We're pleased to announce the premiere of Ennui's debut album, Telepathic Beat, with an exclusive album stream. Give it a listen and read on to learn more about the hardly mundane music of Ennui.
A hook: That which instills anticipation and curiosity in an engager. The hook functions primarily in writing, but the term can be applied to life just as well. A good hook can be thought out well in advance, or sometimes, it just happens. With the amount of attention grabbing music that exists today, it may just be necessary for musicians to start thinking in terms of good hooks.
The hook in Telepathic Beat is "Feel It."
It's the sympathetic beginning that sets the tone. A feeling akin to when a friend attempts to tell you about a weekend that you missed out on. The beginning is familiar yet new, but there are a few stories occurring all at once, and then the main synth keyboard line is introduced. A deliciously tropical feeling falls upon your ears, just in time for Jim Doutrich's vocals to break through.
In the span of our lifetime, we hear a variety of voices that, after a while, begin to resemble one another. For the vocalists, we'll hear the gospel belters, the crooners, the mumblers, the talkers, and many more. Ennui falls somewhere between the crooners and the mumblers in a category I'd like to call the bedroom voice.
It's the bedroom voice that only can be heard as two lovers lay in bed staring at the ceiling, legs intertwined, with nothing particularly exciting to say to one another. And then, one begins to sing. Perhaps it's a song they've made up, or maybe it's something heard earlier in the evening. Either way, the voice that's heard isn't loud and attention grabbing. It's not like the neighbors can hear what's going on in your bedroom. The song is just for you in that moment, and the voice is just loud enough to make an effort to hit the high notes, but not confident enough to be in, say, a shower. It's aware of the walls that the sound bounces off of. Reverb is real in this moment.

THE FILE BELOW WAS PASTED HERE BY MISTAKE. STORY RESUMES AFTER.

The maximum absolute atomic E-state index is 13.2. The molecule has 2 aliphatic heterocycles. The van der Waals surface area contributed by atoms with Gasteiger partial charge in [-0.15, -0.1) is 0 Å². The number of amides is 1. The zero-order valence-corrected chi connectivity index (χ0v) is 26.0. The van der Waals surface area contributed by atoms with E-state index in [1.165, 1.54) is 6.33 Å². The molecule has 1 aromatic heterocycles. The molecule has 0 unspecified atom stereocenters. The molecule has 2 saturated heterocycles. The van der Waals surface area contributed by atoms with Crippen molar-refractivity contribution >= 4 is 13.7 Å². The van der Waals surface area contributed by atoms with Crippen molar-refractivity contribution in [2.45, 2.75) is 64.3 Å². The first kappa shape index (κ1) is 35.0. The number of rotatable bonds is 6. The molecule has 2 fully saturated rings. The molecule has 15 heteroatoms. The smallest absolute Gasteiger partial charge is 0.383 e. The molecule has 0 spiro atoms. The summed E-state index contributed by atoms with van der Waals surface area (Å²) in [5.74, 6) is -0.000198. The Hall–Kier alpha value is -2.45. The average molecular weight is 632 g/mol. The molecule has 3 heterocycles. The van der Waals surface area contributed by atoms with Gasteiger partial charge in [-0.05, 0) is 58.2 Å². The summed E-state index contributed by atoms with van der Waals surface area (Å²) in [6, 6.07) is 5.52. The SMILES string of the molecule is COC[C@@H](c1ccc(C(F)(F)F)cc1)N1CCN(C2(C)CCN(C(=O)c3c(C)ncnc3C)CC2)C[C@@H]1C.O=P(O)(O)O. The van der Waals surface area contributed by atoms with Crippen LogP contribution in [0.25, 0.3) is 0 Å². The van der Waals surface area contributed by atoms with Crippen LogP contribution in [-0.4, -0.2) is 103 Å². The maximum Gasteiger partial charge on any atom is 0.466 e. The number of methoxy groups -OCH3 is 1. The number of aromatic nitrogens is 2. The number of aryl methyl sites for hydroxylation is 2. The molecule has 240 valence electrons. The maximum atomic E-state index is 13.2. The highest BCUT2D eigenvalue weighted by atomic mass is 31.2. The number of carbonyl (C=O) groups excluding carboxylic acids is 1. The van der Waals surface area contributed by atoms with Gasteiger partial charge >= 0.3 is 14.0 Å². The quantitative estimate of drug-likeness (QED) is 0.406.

On Telepathic Beat, there's a sonic story being told, aside from the playful lyrics. A layer is established from the beginning in many of the songs, and then other layers are added. Not entirely groundbreaking, but paired with the cathartic vocals (which seem almost bored yet simultaneously full of so much life), synths, drums, and hand clap sounds are prominently featured. For every time Ennui calls out "I can feel it," the synths respond with an aural answer, in a way that is almost meant to be filled in by the listener. What can you feel?
Ennui's debut record is slated to release September 23 for Mush Records, and you can follow him on SoundCloud here.